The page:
The lower house has passed a bill introducing a points system for driving offences, rejecting amendments proposed by the Senate. If the bill is signed by the president, drivers will lose their license if they acquire a certain number of punishment points. The Czech Republic has one of the worst rates of road deaths in Europe.
The chairman of the Communist Party, Miroslav Grebenicek, is going to step down at a meeting on October 1, a party source told the daily Pravo. Mr Grebenicek recently announced that he planned to resign, but has not made the details of his departure clear. So far the only candidate to replace him is the Communists' deputy chairman, Vojtech Filip.
Fugitive businessman Radovan Krejcir has Seychelles citizenship and cannot be deported from the country, a local official said on Wednesday. The statement followed reports in the Czech press that Mr Krejcir had used a false passport to enter the country and could therefore be expelled for breaking Seychelles law. Mr Krejcir is wanted in the Czech Republic on charges of fraud and plotting to kill a customs officer.
Czech boxer Lukas Konecny has won the WBO junior middleweight intercontinental title, knocking out Anderson Clayton of Brazil in the third round of their bout at Prague's T-Mobile Arena on Tuesday. The win means Konecny could compete for the European title in the spring, opening the way to a lucrative fight in the United States.
The Czech president, Vaclav Klaus, has opened a unique exhibition of Czech Gothic art from the 14th and 15th centuries at New York's prestigious Metropolitan Museum of Art. The president, who is on a six-day working visit to the United States, also visited the city's Czech National Building, which is undergoing major reconstruction. He also held talks with New York's mayor, Michael Bloomberg.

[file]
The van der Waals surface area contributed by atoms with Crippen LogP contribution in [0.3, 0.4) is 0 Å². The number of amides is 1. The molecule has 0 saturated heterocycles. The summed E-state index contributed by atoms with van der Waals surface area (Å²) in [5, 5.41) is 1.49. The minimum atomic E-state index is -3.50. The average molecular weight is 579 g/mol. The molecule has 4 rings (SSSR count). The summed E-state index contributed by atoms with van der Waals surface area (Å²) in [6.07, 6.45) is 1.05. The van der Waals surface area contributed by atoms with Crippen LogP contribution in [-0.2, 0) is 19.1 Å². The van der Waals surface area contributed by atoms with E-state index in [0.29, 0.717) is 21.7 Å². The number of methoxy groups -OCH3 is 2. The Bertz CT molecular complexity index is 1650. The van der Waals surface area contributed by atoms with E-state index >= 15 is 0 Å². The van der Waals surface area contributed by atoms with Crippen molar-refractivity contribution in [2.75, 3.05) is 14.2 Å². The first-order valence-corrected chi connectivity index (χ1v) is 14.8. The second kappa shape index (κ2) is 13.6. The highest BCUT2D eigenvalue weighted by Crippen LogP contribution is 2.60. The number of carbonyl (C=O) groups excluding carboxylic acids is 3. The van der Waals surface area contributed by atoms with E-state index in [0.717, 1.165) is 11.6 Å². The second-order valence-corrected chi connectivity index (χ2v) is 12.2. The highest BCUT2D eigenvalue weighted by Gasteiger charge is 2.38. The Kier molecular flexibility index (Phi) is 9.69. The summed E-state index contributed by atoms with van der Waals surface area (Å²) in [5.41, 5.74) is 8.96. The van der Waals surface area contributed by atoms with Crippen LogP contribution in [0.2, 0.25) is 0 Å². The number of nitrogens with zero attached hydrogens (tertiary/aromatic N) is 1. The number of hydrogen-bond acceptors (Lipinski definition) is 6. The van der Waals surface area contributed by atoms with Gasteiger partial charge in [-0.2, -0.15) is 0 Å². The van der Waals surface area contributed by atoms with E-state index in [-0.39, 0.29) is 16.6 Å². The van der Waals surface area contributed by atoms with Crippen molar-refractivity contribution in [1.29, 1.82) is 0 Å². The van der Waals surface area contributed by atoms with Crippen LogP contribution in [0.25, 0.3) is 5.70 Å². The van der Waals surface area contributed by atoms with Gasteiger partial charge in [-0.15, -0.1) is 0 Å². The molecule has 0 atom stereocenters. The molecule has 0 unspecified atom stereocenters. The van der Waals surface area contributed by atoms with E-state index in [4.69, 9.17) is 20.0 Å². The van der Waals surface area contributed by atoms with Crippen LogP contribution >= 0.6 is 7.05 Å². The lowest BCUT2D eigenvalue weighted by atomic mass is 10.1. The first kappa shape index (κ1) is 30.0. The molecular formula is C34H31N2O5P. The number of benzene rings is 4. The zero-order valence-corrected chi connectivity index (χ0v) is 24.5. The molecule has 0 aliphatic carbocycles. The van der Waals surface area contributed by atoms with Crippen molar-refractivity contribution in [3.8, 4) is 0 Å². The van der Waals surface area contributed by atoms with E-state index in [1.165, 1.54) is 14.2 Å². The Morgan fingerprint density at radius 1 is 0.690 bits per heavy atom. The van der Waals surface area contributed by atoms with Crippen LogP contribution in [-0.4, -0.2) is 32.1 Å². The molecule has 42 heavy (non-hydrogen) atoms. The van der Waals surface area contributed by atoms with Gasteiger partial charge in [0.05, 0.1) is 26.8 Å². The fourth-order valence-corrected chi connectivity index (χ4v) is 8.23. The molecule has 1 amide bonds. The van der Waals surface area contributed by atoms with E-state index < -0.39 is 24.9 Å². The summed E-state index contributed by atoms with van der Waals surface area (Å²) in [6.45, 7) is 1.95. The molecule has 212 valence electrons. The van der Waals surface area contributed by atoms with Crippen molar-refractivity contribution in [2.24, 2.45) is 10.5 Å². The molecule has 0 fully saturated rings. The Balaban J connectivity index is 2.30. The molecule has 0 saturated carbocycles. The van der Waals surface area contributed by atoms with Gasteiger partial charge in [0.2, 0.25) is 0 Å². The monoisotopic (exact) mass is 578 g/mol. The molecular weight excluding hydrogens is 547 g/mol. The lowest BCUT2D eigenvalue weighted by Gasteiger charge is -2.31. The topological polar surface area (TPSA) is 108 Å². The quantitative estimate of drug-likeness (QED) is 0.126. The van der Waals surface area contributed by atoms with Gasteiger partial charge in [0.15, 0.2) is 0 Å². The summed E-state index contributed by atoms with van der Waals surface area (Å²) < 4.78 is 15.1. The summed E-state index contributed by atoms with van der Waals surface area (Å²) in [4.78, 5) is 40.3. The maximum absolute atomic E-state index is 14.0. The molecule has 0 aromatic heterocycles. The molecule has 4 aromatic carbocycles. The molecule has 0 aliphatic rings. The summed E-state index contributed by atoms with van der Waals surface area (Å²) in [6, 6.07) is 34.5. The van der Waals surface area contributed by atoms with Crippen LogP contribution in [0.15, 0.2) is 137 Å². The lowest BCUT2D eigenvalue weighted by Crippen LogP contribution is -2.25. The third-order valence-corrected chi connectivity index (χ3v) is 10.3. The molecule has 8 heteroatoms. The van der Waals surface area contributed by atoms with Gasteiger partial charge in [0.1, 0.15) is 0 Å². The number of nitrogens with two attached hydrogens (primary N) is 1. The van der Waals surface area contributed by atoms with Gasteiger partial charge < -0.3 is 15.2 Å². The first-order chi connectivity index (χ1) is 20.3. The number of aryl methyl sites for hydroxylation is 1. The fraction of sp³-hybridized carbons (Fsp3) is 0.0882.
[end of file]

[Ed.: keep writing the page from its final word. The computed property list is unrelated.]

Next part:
The prime minister, Jiri Paroubek, is the most popular politician in the country, suggests a poll taken earlier this month by the STEM agency. Some 54 percent of respondents said they regarded Mr Paroubek positively; that represents a fall of nine percent since before the summer, and his controversial backing of the police break-up of a techno music festival.
Interior Minister Frantisek Bublan will once again ask the Cabinet to
officially appoint Vladislav Husak police president. The minister
failed to push through Mr. Husak's appointment earlier this summer due
to opposition from the Christian Democrats who only agreed to let him
serve in the post on a temporary basis. Mr. Husak is considered a
controversial choice since he was the officer directly responsible for
the police action to end the techno party CzechTek, which left scores
of people injured on both sides.
The police has been severely criticized not only in connection with the crack down on CzechTek, but more recently for failing to intervene during a neo-Nazi concert at which participants did the Nazi salute and chanted racist slogans. The acting police president Vladislav Husak said on Tuesday the police had been inadequately prepared to deal with the situation at the neo-Nazi gathering.
The Czech Industry and Trade Ministry has approved a loan of the Vera radar system to Pakistan. The Vera radar is a sophisticated device which can, for example, pick-up U.S. stealth aircraft without being detected itself. A spokesman for the ministry said the equipment was being loaned not sold. Earlier this year the Unites States showed interest in buying the radar system and the Czech Republic plans to put it at NATOs disposal next year.